Although the quantitative findings only relate to gay and bisexual men living with HIV, the researchers also conducted focus group discussions with a more diverse mix of people with HIV, and they say that the points of similarity between the black Africans and the gay men were striking.
Previous research in other countries has identified barriers to employment for people with HIV, and levels of employment tend to be lower than in the general population. However improved treatments mean that more people with HIV are able to remain in employment.
While the experiences of people working in the UK remain under-researched, a previous study among HIV clinic attendees in East London did identify that white gay men were more likely to be in employment than heterosexual black African men and women. More part-time working and financial problems were reported by Africans. White gay men reported higher rates of disclosure to employers than either black African heterosexuals or gay men from minority ethnic backgrounds.
Seventy per cent of gay men living with HIV had taken no HIV-related sickness days in the last 12 months, and took no more sick days than HIV-negative men. Only a third had made any changes to their working lives because of their HIV status, with the most common change being alterations to working hours.
A fifth of men who had disclosed their HIV positive status at work had experienced HIV discrimination in a current or previous job (7% current; 14% previous). A similar proportion had experienced discrimination related to their sexual orientation.
The research asked respondents to describe the nature of the discrimination they had experienced. The two most commonly reported forms of discrimination were to perceive being treated differently or excluded or to have their confidentiality breached in relation to information about their HIV status. A total of 40% of those who had experienced discrimination in a previous job believed they had lost their job as a result.
Only a third of those who had experienced HIV-related discrimination had sought redress through official complaint mechanisms or grievance procedures. Moreover a third of the complaints were not resolved to the satisfaction of respondents.
Since 2005, in the UK people with diagnosed HIV have had a legal recourse against discrimination in the workplace. Two-thirds of the gay men with HIV surveyed said that they were aware of the Disability Discrimination Act (DDA), but more were aware of their rights around sexual orientation.
Moreover, 30% of those who knew about the DDA were not aware of the one of its key features - the entitlement to ask for ‘reasonable adjustments’ (changes to enable people to continue with their employment, taking into account their medical condition).
Deborah Jack, Chief Executive of the National AIDS Trust, commented: “The overall picture for people with HIV at work is a positive one. It is important for employers and HR professionals to realize that people with HIV can and do make valuable contributions to the UK workforce. Today, often it is not the health of people with HIV that affects their working ability but attitudes of employers or colleagues.”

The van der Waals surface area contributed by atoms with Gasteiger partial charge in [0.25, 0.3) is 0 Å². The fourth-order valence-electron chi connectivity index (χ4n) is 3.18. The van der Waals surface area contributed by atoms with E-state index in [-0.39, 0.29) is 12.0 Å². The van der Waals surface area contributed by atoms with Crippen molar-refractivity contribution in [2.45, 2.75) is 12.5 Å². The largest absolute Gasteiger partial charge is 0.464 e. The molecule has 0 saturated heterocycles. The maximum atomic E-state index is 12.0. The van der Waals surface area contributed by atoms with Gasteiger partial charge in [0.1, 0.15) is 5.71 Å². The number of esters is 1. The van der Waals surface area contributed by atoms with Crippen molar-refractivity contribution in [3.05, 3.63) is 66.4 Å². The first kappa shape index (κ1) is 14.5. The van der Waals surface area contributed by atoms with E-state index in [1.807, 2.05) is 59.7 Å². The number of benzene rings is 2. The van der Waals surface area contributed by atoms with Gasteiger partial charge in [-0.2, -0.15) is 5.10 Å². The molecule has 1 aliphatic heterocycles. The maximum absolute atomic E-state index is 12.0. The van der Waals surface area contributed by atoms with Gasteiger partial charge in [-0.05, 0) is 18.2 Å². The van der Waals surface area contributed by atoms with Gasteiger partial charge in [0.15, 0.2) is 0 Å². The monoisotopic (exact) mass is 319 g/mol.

“A cultural change is needed in workplaces across the UK. Simple, proactive steps by employers to show they are understand HIV and would be supportive of disclosure will have a dramatic effect on the working lives of people with HIV.”
Working with HIV: a summary of NAT’s HIV employment research
National AIDS Trust, 2009.
Link to NAT report [pdf]
I just get on with it… A study of the employment experiences of gay and bisexual men and black African men and women living with HIV in the UK.
National AIDS Trust, 2009.
Link to NAT report [pdf]
(This is a more detailed report, including analysis of the focus groups).
Whispers (getting louder?)
So how ironic is it that we, here, get from the Corridors of Power (or is it the Rat Holes of Bureaucracy?) such things as:
‘What are you worried about? Your people have new contracts and you just beef up your training’
‘So - you aren't a counselor anyway'
'just get on with your job and leave the politics out of it'
‘We might have our budget cut '
‘Will only affect a few people'
‘HIV is a disease - isn't it'
‘Is it SO bad?'
‘Just don't say anything about that stuff'
‘We will give you an answer when we hear back from Health'
But if we are hearing it, at least not everyone is pretending that the stone won’t roll.
Thursday, August 27, 2009
Science Daily (August. 27, 2009)
In organizational settings, managers as well as others in leadership roles should perhaps think twice before ridiculing subordinate employees on their choice of lunch, attire, or habits, or generally acting disrespectfully towards them. Recent research from the Journal of Management Studies shows that when an employee believes that he or she has been treated unfairly, the employee is not likely to forgive and forget.
The research, headed by Michael S. Cole, PhD at the Texas Christian University, tracks the downward spiral process which is triggered when an employee experiences perceived injustices at the work. Such events create a major stressor which may potentially lead to damaged psychological well being and extreme emotional exhaustion, which directly affect a worker’s ability to cope with workload demands and performance-related expectations.
These individuals are also likely to feel singled out within their work environment and may start to feel unhappy about their jobs as a whole, leading to a change in job-related attitudes and behavior. This in turn leads to a general depletion in their sense of commitment to the organization, and in the worst-case scenario, an increased risk of voluntary termination and high turnover within organizations.